LGBT protest in Indiana
Demonstrators gather in downtown Indianapolis to protest against a controversial state religious freedom bill which they say promotes discrimination against individuals based on sexual orientationReuters

Indiana's controversial religious freedom law is loosing public support, as more Americans oppose similar laws. According to the Washington Post, support for religious freedom laws have steadily lost the support of the American public.

In September, a Pew Research Center poll revealed Americans were nearly split on whether business should be allowed to deny service to same-sex weddings, with 47% saying business should be allowed. A similar poll conducted by the AP-GfK in January found that number spiked to 57%.

However, a new CNN/Opinion Research poll revealed that number had dipped to 41%. Another 57% of respondents said businesses should be required to provide services no matter their religious objections.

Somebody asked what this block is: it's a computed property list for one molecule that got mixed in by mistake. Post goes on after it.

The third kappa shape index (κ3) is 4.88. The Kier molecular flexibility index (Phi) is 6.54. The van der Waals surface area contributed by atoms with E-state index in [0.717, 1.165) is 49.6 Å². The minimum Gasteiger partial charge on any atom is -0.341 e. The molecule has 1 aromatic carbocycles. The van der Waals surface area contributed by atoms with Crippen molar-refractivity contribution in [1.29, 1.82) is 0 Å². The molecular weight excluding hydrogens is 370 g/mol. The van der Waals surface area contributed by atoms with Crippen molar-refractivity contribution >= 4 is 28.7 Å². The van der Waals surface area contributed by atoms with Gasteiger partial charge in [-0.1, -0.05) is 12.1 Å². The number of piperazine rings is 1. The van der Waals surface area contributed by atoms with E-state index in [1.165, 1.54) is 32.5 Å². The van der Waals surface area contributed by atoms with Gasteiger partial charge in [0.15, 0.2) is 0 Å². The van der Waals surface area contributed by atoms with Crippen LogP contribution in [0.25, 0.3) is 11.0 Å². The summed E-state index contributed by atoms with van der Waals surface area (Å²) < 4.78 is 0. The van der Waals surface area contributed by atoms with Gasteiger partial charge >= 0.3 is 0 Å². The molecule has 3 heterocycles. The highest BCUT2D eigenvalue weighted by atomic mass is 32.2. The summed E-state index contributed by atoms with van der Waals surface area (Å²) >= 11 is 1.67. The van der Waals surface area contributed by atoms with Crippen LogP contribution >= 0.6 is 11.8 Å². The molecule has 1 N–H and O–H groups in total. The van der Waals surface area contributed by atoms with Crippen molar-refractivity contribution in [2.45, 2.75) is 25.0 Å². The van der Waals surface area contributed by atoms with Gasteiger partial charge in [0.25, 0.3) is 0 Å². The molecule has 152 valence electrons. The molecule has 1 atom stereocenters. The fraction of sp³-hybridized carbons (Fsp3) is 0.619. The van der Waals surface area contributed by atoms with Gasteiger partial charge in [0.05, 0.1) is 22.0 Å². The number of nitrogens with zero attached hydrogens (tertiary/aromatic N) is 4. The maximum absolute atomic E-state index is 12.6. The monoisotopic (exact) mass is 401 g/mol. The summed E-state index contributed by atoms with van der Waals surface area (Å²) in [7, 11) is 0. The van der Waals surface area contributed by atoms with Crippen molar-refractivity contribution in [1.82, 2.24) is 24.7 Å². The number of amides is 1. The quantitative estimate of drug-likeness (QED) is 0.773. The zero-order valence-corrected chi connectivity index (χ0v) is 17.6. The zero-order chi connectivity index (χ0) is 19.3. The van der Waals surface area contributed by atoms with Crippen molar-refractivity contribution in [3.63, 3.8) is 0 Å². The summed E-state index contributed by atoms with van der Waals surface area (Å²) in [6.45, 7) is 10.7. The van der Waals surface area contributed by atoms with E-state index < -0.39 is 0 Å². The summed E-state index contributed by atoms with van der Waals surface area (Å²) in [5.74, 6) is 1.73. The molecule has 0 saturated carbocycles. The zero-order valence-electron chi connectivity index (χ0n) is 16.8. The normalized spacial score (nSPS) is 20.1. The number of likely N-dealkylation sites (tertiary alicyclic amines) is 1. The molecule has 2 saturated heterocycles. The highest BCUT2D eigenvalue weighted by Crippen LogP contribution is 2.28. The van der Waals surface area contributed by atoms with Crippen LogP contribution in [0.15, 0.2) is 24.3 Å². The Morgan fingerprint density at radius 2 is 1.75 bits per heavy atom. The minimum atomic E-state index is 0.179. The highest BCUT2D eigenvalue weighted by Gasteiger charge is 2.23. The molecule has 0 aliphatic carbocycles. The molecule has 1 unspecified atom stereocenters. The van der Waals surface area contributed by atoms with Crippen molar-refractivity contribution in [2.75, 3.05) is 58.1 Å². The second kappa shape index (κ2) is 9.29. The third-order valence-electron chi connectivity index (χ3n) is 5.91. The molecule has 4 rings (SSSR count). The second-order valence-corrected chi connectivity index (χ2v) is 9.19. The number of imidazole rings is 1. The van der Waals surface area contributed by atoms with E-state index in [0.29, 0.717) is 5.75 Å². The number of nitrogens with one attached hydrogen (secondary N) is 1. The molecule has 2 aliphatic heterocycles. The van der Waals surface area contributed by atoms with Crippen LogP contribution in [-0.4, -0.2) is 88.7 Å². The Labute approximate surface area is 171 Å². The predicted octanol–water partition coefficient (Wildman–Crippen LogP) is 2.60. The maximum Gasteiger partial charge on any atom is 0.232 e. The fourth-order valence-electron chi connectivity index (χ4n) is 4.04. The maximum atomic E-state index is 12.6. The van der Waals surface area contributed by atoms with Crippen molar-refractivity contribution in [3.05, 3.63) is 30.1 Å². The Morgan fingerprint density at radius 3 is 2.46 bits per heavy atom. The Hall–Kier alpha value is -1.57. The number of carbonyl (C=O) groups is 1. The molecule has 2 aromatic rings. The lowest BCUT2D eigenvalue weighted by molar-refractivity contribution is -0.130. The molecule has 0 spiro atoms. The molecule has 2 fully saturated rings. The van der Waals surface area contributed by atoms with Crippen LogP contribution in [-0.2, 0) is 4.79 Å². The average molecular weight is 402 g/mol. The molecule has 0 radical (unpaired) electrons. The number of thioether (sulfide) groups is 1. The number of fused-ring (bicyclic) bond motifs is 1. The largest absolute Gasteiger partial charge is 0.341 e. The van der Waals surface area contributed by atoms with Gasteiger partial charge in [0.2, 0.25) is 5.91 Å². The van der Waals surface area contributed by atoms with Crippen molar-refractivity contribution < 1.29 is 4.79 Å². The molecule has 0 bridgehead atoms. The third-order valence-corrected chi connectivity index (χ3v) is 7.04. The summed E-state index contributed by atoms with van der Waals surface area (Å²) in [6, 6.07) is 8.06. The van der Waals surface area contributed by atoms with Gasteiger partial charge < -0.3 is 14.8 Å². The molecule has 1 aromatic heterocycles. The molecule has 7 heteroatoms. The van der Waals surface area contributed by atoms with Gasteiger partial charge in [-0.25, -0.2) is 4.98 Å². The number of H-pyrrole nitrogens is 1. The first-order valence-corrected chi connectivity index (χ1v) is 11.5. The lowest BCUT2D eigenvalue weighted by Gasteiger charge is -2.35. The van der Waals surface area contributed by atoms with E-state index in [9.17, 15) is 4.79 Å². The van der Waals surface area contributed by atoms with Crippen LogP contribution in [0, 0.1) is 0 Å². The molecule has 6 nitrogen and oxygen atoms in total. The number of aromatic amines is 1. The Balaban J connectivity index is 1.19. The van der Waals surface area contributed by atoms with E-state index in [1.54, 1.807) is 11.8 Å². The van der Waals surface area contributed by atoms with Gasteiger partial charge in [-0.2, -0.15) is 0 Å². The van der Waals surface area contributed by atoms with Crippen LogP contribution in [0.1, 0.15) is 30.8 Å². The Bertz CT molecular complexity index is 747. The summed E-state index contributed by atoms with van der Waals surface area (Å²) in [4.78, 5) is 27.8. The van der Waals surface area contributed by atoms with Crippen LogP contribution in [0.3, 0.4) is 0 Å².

Another poll conducted by Suffolk University and USA Today, found that 57.8% of respondents would oppose religious freedom laws, while 30.8% would support them. An additional 11.4% remained undecided, the poll stated.

The 24 April CNN poll also revealed the difference in opinions between Democrat and Republican respondents. Only 27% of Democrats said businesses should be allowed to refuse services, compared to 67% of Republicans. Conversely, 70% of Democrats believe businesses should be required to provide services to same-sex couples, compared to 32% of Republicans.

Religious freedom laws have been a topic of national debate after Indiana passed the Religious Freedom Restoration Act earlier this year.

Many opponents argued that the law allowed businesses to discriminate against the LGBT community. In a move towards appeasing opponents, Indiana Governor Mike Pence approved amendments meant to prevent discrimination on 2 April.

A similar bill was signed into law in Arkansas by Governor Asa Hutchinson on 2 April. The bill signed by Hutchinson was also forced to undergo revisions to quell criticism.